Glad to know you're needed :)

A few of my compatriots yesterday got roped into grand jury for the rest of the current grand jury term. As fill-ins, they would not have to do the whole month.

My advice: Bring a laptop.

Mmmm..... free wi-fi.

Provided by the county. There was a MetroFi signal coming in as well, but I went with the faster, ad-free option. Sort of like Personal TelCo.

Darn, I hope hoping to see your smiling face at my grand jury this week.

If the County or State I/T staff installed it, you can bet it is not "free wi-fi". If it works well, it may have been outsourced.

Even the guy who resets passwords is accruing PERS bennies. That ain't free.

Perhaps "without additional charge to third-party users" would be more accurate?

It was free to me. Like the heat in the building, which also came at taxpayer expense.

I attended a CLE on voir dire once, and I found it interesting that the older lawyers were consistently the ones who were the most insistent on using voir dire to argue their case to the jury, even though there's no real support for the notion that that helps. They've done it before, they've won their trials; post hoc, ergo propter hoc. The younger lawyers, with less idea of what the hell we're doing, were a little more open to the idea of letting opposing counsel argue away, and trusting that the jurors won't be contaminated before the trial begins.

To some extent, you do need to see how the jurors react to and understand the reasonable-doubt standard, and if you can get them comfortable with it in the process, well, so much the better. And the lawyers need to know whether any jurors are going to be simply unwilling to accept your client's theory of the case due to their own biases, and trotting out the theory and getting reactions is one way to do that. But it's pretty frustrating to sit through an hour of lawyers pretending not to argue their case when that's all they're really doing.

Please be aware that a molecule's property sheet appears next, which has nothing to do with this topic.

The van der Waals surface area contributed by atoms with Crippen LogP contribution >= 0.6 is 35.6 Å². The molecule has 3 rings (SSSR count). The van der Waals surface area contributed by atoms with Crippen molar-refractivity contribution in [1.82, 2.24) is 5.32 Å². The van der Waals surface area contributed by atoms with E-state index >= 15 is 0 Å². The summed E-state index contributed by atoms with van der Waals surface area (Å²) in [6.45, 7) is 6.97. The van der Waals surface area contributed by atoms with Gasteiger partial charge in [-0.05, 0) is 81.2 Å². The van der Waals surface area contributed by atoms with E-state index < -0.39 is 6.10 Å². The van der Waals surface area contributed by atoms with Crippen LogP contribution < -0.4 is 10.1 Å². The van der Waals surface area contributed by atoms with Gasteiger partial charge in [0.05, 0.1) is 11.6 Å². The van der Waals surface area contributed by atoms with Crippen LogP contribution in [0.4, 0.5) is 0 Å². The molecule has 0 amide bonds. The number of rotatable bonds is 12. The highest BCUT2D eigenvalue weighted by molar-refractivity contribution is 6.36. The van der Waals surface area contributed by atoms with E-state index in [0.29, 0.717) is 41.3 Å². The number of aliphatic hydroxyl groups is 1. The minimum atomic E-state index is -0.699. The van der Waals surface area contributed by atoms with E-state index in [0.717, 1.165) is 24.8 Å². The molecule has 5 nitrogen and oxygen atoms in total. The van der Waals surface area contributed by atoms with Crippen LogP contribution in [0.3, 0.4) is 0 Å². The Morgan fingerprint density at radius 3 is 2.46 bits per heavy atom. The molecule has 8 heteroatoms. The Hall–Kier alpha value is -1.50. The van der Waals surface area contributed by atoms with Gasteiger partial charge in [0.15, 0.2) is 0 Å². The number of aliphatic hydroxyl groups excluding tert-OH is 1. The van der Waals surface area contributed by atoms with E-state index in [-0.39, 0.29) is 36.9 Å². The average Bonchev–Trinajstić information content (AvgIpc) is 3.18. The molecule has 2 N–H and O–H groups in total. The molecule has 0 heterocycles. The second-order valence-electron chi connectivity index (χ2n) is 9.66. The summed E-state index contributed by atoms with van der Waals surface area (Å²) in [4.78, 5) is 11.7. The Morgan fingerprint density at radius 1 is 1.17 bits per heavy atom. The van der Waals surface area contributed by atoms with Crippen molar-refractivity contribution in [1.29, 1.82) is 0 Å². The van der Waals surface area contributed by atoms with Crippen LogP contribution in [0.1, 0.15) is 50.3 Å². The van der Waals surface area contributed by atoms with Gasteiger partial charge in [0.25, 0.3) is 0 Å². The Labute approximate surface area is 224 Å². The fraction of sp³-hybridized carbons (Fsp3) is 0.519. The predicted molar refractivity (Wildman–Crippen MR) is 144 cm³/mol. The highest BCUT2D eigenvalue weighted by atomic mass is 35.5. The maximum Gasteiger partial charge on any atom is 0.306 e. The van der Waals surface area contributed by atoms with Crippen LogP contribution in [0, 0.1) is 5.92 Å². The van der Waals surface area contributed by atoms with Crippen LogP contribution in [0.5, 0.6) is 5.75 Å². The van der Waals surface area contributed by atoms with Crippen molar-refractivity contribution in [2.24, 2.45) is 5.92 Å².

And the lawyers need to know whether any jurors are going to be simply unwilling to accept your client's theory of the case due to their own biases, and trotting out the theory and getting reactions is one way to do that.

In our case, the lawyers didn't seem to care much about the reactions, and once the prospective jurors noticed that, they didn't get much by way of reactions.

Another thing that was interesting to me was that while on the surface the judge and lawyers were asking "Can you be fair?" they were actually asserting "You must be fair." When a venireperson said "I think I could be biased," the response from the lawyers and the judge was always along the lines of "You can separate your bias from the facts of this case, can't you? You can be fair, can't you?" And the way that followup "question" was couched, no juror could say "No, I don't think I could" without feeling like a bad person.